One of the more widely reported stories over the 2013 holiday season concerned the massive data theft from the retail chain Target, a situation that more than likely served to put a damper on festivities for millions of people.
To recap, Target initially announced last month that 40 million customers across the nation had their encrypted financial information -- credit card/debit card numbers, card expiration dates, embedded codes on the backs of cards, etc. -- stolen from Nov. 27 to Dec. 15.
However, just last week, the retail giant indicated that these figures were off and that a new investigation had revealed that another 70 million people were affected by the data breach. Worse yet, this investigation revealed that these people might have had their personal information stolen as well, including their names, phone numbers and email addresses.
As if all of this wasn't bad enough, recent reports indicate that this data breach may now be affecting the recipients of Social Security benefits.
In general, those people who qualify for Social Security benefits are now issued a debit card, which can be used for everything from withdrawing cash from an ATM and buying groceries to paying bills online.
Unfortunately, sources are indicating that those Social Security recipients who used their debit cards at Target during the timeframe of the data breach might be getting a call from Comerica, the bank in charge of the accounts, informing them that a new card is being issued and mailed.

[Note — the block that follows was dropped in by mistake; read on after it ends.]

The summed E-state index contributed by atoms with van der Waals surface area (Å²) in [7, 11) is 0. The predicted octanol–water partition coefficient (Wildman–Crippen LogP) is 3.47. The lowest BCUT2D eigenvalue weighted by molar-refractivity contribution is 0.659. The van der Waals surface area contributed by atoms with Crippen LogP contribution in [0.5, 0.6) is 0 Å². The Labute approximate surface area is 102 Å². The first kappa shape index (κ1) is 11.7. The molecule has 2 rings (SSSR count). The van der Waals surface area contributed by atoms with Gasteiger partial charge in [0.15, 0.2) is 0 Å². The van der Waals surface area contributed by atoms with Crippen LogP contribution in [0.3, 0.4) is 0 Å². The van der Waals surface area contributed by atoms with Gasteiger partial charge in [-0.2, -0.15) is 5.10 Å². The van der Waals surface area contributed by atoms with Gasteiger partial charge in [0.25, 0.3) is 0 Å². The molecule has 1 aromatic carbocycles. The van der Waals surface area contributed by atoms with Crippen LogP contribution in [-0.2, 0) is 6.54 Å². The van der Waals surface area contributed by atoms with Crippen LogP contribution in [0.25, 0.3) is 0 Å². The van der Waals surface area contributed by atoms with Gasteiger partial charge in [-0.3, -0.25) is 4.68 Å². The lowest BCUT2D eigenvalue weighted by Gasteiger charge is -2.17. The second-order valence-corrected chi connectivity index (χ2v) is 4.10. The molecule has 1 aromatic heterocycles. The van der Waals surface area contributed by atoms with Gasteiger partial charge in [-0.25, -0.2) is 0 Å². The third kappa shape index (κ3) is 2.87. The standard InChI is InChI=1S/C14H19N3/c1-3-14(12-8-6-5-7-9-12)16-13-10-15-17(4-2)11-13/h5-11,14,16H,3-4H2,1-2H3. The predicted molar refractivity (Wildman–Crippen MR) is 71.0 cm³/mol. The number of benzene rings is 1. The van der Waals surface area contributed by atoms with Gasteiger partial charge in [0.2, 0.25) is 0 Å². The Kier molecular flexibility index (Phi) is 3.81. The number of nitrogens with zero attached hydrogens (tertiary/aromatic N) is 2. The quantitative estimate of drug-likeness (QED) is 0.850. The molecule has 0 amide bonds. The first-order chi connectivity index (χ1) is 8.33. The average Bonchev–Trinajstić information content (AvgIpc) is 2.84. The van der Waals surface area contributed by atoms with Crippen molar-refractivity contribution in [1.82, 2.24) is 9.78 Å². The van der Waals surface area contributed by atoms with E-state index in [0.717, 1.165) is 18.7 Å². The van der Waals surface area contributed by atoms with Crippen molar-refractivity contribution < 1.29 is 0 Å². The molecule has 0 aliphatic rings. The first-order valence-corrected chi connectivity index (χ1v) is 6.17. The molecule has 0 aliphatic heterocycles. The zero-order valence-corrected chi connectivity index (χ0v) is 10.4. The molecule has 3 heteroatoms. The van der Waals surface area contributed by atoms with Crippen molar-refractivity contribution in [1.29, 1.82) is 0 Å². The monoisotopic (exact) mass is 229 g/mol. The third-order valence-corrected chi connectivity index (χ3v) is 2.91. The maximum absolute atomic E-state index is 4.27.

"We are issuing cards in conjunction with communications with affected cardholders so they are aware of the options for accessing their funds," read a released statement from the bank. "Comerica is very focused on insuring that cardholders are both protected and have adequate access to their funds."
While Comerica has indicated that only a small percentage of the debit cards were compromised, this is likely of little comfort to those Social Security recipients whose accounts might be frozen during the 7 to 10 days it takes to receive the new card in the mail. They rely on these benefits to help make ends meet and any delay could cause significant hardship.
Here's hoping that this situation is sorted out sooner than later ...
If you believe that you have been wrongly denied SSD benefits or would like to learn more about SSI benefits, consider speaking with an experienced attorney dedicated to securing the assistance you need and deserve.
Source: NWCN, "Target breach extends to Social Security debit card holders," Meg Coyle, Jan. 14, 2014; WFMY, "Target says data stolen from 110 million customers," Jan. 13, 2014